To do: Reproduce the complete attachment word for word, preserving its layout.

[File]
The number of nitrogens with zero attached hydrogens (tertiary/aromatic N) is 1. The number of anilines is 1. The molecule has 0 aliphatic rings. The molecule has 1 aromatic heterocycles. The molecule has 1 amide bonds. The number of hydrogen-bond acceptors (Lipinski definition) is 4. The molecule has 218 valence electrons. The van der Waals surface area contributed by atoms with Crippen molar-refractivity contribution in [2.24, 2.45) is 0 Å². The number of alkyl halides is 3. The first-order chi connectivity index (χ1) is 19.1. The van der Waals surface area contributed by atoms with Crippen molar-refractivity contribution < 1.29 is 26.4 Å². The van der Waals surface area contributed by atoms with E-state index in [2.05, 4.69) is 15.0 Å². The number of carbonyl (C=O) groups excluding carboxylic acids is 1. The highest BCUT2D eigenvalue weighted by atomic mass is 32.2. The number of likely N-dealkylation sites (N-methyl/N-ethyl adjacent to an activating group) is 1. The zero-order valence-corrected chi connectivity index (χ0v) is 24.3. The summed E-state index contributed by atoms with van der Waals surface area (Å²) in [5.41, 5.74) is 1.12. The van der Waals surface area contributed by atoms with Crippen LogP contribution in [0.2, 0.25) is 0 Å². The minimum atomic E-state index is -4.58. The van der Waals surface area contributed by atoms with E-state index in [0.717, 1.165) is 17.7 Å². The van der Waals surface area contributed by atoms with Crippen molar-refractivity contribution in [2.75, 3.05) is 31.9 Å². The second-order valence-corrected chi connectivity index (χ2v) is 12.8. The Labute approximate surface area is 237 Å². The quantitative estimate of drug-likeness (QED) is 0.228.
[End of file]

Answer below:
The number of nitrogens with zero attached hydrogens (tertiary/aromatic N) is 1. The number of anilines is 1. The molecule has 0 aliphatic rings. The molecule has 1 aromatic heterocycles. The molecule has 1 amide bonds. The number of hydrogen-bond acceptors (Lipinski definition) is 4. The molecule has 218 valence electrons. The van der Waals surface area contributed by atoms with Crippen molar-refractivity contribution in [2.24, 2.45) is 0 Å². The number of alkyl halides is 3. The first-order chi connectivity index (χ1) is 19.1. The van der Waals surface area contributed by atoms with Crippen molar-refractivity contribution < 1.29 is 26.4 Å². The van der Waals surface area contributed by atoms with E-state index in [2.05, 4.69) is 15.0 Å². The number of carbonyl (C=O) groups excluding carboxylic acids is 1. The highest BCUT2D eigenvalue weighted by atomic mass is 32.2. The number of likely N-dealkylation sites (N-methyl/N-ethyl adjacent to an activating group) is 1. The zero-order valence-corrected chi connectivity index (χ0v) is 24.3. The summed E-state index contributed by atoms with van der Waals surface area (Å²) in [5.41, 5.74) is 1.12. The van der Waals surface area contributed by atoms with Crippen LogP contribution in [0.2, 0.25) is 0 Å². The minimum atomic E-state index is -4.58. The van der Waals surface area contributed by atoms with E-state index in [0.717, 1.165) is 17.7 Å². The van der Waals surface area contributed by atoms with Crippen molar-refractivity contribution in [2.75, 3.05) is 31.9 Å². The second-order valence-corrected chi connectivity index (χ2v) is 12.8. The Labute approximate surface area is 237 Å². The quantitative estimate of drug-likeness (QED) is 0.228.